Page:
“Greyson Fletcher skated up to the Banzai Skatepark with two Coors tallboys, took a long swig, and then dropped in wearing flip flops. His casual flow and perfect style is mesmerizing to watch. He is the undeniable star of the park. But rather than monopolizing time and taking more runs than others, I actually found myself wanting to see him skate more. Instead, he seemed to relish in the social aspect of the scene. I watched him roam from corner to corner of the park, cracking jokes, laughing, talking to groms and girls like a celebrity working the room of a Hollywood restaurant.
After finishing his Coors, he wiped his sun-bleached, overgrown beard, and cracked open another. He stood quizzically, with his movie star smile, and wondered aloud to nobody in particular why more people weren’t drinking beer.
It was as if we all were at his private party and he was genuinely concerned that some people might not be having enough fun. Everybody certainly was.”
“Competitive surfing is a very unique sport. Sometimes the conditions simply don’t cooperate. Sometimes the most talented athlete doesn’t actually win. What other sport is that a thing? Sure, athletes can underperform relative to their abilities, but in other sports, the actual playing field is consistent and universal for all competitors. The basketball net doesn’t spontaneously get higher. The yards on the football field don’t suddenly elongate when your team has the ball. But in surfing, the waves can simply turn off. It happens all the time. Zeke Lau recounts his difficult heat to teammate Jermey Flores on the Quiksilver lawn.”
“Lyndie Irons is stunningly beautiful. She embodies all of the glamour, allure and tragedy of the Irons legacy. Forever inextricably linked to an iconic cultural figure, she is the Jackie Kennedy of the surf world.”
“In most sports, when you suffer an agonizing loss, you and your opponents go your separate ways. Perhaps you might share a brief handshake in the name of good sportsmanship, but ultimately you retreat to your own respective private spaces. You don’t share a locker room. You don’t walk side by side to the same press conference. At the Pipe Masters however, the winners and losers of each heat are all corralled into the same athlete’s area. The loser of the heat must awkwardly take off his wet competitor’s jersey and return it to the judge, all in full view of throngs of fans. Meanwhile just a few feet away, the surfer that just bested them gets to gleefully recount the details of their win with the lovely Rosy Hodge. It is a very public arena to have to decompress after a loss. The expressions can be very transparent (as seen on Jordy Smith’s and Filipe Toledo, above).”
“John John Florence was leading in the Pipe Masters’ Finals. His friends, family, coach, fans, and the entire 6th grade class of Sunset Elementary school were all wearing red Go John John hats, cheering for him in waist deep water as they waited for the clock to run out.
With just seconds left, Jeremy Flores squashed their hopes.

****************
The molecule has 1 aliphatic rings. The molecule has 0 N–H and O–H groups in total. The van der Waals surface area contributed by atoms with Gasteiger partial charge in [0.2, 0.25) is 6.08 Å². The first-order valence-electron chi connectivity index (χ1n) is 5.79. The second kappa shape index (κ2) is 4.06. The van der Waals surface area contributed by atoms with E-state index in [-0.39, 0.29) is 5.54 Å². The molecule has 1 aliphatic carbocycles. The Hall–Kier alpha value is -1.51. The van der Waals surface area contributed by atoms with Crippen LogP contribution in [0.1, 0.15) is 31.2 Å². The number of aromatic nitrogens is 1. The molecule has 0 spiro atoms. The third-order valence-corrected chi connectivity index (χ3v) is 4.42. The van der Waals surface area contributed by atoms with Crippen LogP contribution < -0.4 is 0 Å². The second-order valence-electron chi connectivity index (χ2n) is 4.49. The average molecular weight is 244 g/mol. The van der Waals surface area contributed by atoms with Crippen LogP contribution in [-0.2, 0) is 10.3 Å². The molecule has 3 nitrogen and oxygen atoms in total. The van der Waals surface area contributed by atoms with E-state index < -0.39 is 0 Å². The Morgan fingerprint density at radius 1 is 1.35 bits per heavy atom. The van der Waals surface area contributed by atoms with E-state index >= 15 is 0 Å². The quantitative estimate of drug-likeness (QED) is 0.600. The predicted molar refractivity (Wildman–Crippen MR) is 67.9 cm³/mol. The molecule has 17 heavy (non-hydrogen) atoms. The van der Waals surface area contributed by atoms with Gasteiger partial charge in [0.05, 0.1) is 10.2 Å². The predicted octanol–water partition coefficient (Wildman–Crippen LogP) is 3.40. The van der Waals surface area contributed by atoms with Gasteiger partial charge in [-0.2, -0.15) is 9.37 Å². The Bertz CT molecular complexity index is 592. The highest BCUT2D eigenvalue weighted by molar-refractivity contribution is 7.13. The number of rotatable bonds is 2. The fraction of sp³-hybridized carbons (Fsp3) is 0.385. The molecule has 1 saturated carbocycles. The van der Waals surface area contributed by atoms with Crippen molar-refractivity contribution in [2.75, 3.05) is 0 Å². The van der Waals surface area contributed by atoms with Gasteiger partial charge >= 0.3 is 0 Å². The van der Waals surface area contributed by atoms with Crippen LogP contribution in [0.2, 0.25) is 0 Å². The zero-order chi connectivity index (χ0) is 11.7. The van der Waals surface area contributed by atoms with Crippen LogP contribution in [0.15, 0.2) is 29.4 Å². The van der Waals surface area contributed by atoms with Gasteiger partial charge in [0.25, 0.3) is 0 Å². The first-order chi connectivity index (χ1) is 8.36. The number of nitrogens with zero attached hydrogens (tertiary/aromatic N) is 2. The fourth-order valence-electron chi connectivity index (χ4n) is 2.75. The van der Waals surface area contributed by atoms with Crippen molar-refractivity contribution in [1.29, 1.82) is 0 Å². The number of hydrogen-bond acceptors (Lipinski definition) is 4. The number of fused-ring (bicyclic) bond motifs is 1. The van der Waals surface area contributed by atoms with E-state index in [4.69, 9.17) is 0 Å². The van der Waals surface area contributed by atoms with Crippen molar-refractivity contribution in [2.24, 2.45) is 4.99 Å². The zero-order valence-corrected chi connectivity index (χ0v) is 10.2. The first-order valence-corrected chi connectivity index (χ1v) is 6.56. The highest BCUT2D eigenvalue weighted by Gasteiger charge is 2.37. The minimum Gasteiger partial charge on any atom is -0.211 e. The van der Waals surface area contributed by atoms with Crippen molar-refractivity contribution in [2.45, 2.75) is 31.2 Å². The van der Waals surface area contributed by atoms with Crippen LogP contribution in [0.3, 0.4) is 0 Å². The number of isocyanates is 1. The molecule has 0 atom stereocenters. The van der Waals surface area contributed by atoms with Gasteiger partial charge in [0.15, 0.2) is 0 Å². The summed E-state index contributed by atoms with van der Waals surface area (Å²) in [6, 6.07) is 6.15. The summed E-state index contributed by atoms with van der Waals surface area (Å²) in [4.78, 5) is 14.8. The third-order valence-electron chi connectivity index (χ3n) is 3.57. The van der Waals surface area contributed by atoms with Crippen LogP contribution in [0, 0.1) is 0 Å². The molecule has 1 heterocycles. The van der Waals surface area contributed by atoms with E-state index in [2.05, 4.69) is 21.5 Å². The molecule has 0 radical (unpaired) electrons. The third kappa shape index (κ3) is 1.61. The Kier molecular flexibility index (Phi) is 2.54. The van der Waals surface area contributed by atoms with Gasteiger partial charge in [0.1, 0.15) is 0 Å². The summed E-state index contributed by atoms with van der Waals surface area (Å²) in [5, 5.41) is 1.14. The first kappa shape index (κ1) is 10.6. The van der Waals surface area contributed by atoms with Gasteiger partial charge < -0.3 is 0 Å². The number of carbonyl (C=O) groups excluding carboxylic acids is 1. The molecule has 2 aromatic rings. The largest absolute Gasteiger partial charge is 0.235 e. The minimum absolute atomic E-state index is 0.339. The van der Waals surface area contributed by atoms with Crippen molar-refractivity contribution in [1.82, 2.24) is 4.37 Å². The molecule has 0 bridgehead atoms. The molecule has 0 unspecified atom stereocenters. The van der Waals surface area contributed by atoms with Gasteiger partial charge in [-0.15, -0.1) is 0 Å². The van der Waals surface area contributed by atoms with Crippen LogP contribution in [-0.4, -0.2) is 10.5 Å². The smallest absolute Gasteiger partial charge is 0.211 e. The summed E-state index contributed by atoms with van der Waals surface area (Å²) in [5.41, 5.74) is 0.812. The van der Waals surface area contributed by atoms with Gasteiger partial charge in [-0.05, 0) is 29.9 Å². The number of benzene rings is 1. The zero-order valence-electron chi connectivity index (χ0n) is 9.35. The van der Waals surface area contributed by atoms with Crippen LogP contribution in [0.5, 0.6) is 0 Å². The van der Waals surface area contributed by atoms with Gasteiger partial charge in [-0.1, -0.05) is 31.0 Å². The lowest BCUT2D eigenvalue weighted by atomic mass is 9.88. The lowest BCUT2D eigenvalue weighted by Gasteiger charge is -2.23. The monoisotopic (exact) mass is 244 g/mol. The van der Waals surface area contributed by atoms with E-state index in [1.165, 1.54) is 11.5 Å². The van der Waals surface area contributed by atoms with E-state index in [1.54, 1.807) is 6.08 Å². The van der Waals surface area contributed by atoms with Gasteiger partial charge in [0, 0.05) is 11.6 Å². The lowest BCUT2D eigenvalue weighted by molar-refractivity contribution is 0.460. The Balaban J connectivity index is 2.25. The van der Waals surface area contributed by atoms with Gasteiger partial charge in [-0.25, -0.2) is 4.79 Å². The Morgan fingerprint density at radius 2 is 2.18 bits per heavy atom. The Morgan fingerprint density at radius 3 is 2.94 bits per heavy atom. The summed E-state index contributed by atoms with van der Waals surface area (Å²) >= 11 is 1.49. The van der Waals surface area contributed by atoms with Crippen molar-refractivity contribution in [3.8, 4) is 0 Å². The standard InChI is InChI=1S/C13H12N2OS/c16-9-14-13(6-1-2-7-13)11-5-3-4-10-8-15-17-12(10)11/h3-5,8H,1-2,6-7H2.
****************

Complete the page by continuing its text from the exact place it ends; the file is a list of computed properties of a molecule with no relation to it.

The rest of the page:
Earlier that afternoon, Flores had put an abrupt end to Gabe Medina’s hopes for a second world title. Jeremy addressed their devastating disappointment in one of the classiest podium speeches I’ve ever heard. ‘It should be a showdown between John and Gabriel,’ Jeremy said. ‘Those guys are next level. When I beat Gabriel I felt so bad. To see the emotion on his face… I hate doing this… Surfing is not supposed to do stuff like that. It’s supposed to be pure good vibes.'”
“I happened to drop by the Rothman compound, just as Jeremy Flores was packing up some boards, saying goodbye, and preparing to head out of town. Some local groms were on hand to take in the moment.
As with most elite athletes, the career span of a competitive surfer is relatively short. These kids will be soon be inheriting the torch. Reverence for your elders and the importance of sharing insight to the next generation is a valued and integral aspect of the Hawaiian ethos.
The groms listened intently as Makua explained an important lesson. ‘It’s not just about being the best and getting the biggest waves. It’s very important that you take care and look out for each other in the water. You might be focused on just getting the biggest wave, and not notice that your friend is in trouble. You have to stick together and make sure that everyone comes home safe – then you can look at them in the eye and say that you’re the best.’
They all stood silently and absorbed the sage and heartfelt advice from the Big Wave World Champion.”
“It was late afternoon and I was on Kelly Slater’s porch with just a few people. There was one woman who I didn’t recognize holding a rectangular plastic box about the size of a loaf of bread. She asked Kelly if he had a knife or a screwdriver. When he returned, she began carefully unscrewing the end of the blue box. She explained to me what was inside, smiled sheepishly, and asked if I would help her by holding open a large ziplock bag. She delicately proceeded to dump the contents of the box into the plastic bag. Despite her best efforts to contain it, tiny wisps of the chunky, light-grey powder blew away in the salty Hawaiian wind. I was holding the ashes of legendary surfer Michael Peterson who died in 2012. The ashes were placed into a small satchel and Kelly paddled out at dusk amidst a spectacular amber sunset to spread them in the ocean.”